Capacity planning, sizing, and scaling

Capacity planning helps you determine the system resources needed to meet user demand, respond to peaks, and enable growth. It also helps you avoid having excess capacity sitting idel and driving up storage and maintenance costs.

The two primary tools in capacity planning are sizing and scaling. Sizing is the calculation of memory, hard-disk space, CPU processing power, and throughput capability needed to support your capacity. Scaling is the process of increasing or decreasing an Access Gateway cluster size to meet that calculation.

These topics describe how to assess capacity planning factors so you can determine the right strategy for your environment.


Capacity planning concepts

To determine what you need for your deployment, you can assess your environment's current statistics.

Okta recommends that you assess these factors in relation to each other, and not in isolation, when you perform your calculations:

  • Users: The total number of system users.
  • Accesses: The total number of times a user accesses a system in a given time period. Okta recommends using longer periods, such as weeks or months, for your analysis. This ensure that you're seeing a more accurate pattern, including peaks and averages, for your environment.
  • Peak authentication or authorization rates: The highest expected levels of access. Peaks can occur at the end of months, quarters, or years, or in response to system upgrades, outages, and seasonal events.
  • Average authentication or authorization rates: The expected norm over a given time period.
  • Total number of applications protected by Access Gateway: The number of applications in your environment that Access Gateway protects. IT environments with fewer applications may require less capacity in your Access Gateway deployment. But if your environment has many users who authenticate frequently, you might need more capacity.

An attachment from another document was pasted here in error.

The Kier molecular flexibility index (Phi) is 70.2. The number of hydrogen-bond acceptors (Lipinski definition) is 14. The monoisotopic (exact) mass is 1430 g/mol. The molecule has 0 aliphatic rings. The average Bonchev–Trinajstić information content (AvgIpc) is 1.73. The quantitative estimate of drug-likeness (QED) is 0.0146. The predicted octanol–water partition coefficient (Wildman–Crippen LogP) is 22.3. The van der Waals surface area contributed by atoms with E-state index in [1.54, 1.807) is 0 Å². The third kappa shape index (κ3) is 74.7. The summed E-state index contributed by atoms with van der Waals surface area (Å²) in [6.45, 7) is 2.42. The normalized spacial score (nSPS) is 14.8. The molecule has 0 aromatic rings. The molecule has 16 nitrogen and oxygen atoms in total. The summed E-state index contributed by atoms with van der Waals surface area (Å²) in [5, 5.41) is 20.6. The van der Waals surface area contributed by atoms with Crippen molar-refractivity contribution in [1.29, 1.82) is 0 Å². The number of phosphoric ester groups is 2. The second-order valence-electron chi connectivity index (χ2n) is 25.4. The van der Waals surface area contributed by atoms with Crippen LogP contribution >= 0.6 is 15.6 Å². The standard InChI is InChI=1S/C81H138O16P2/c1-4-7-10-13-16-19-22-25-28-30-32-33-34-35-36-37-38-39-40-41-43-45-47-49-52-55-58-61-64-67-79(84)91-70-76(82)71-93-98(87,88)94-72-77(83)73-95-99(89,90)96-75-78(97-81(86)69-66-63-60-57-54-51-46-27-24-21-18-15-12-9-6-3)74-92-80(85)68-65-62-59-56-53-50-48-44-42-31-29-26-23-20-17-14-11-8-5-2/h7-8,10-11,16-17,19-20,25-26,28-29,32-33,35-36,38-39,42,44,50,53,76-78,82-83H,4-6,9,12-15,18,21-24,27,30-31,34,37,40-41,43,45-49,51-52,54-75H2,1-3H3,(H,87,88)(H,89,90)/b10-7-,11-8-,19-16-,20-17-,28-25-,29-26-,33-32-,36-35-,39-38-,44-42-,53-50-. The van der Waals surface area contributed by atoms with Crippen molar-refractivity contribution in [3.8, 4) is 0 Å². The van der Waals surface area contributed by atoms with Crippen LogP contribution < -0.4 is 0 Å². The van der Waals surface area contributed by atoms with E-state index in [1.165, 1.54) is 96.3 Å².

Other factors may limit capacity, such as network throughput or the back-end application performance. See Network interfaces.

Estimate access rates

Estimating access rates is the process of calculating how many accesses and authentications Access Gateway needs to support. You calculate average access rates, divide your users into groups of frequent, infrequent, and rare accesses and authentications, and determine the rates for each group and for all users.

The sample calculations use the following symbols for mathematical notation:

* multiplication
/ division
+ addition
- subtraction
= equals

Calculate average access rates

Average access rates represent a lower bound on how many accesses a given instance of Access Gateway needs to support.

You can estimate average access rates by looking at the sets of users that access the system.

Start by determining the following values, and then use them in the calculation examples:

  • Total users: This value represents the total number of users who might ever access Access Gateway.
  • Estimated daily users: The percentage of users who use an application on a specific day.
  • Estimated daily accesses: The number of times a specific user accesses an application on a specific day.
  • Page accesses for each session: For a given set of authenticated users, what is the expected number of page accesses during a single session?

Calculation examples: average and overall accesses

Average authentication rate

Overall accesses

Average users = Total users / Estimated daily users Overall accesses = Average accesses * Page accesses
Average accesses = Average users / Estimated daily accesses Overall average accesses = Average users * accesses per day

Group by user access type

Group users according to the frequency with which they access the system:

  • Frequent users: Frequent users access the system regularly, typically multiple times each day.
  • Infrequent users: Infrequent users access the system on occasion but much less often than frequent users.
  • Rare users: Rare users access the system a maximum of one to three times a week.

Calculation examples: access rates for each user access type

These examples use a sample size of 10,000 total users. Use your own values for the sample size and number of accesses per day for each user access type.

Frequent users

Infrequent users

Rare users

Total for all user access types

Sample size 5,000 2,500 2,500


Accesses per day 5 2 1



Frequent users * accesses per day

5 * 5,000

Infrequent users * accesses per day

2 * 2,500

Infrequent users * accesses per day

1 * 2,500

These users might not access the system each day. If they access the system every other day, divide the accesses by half:

1 * 2,500 / 0.5

Frequent + Infrequent + Rare accesses

25,000 + 5,000 + 2500

Sample total 25,000 5,000 2,500 or 1,250


Estimate hardware sizing requirements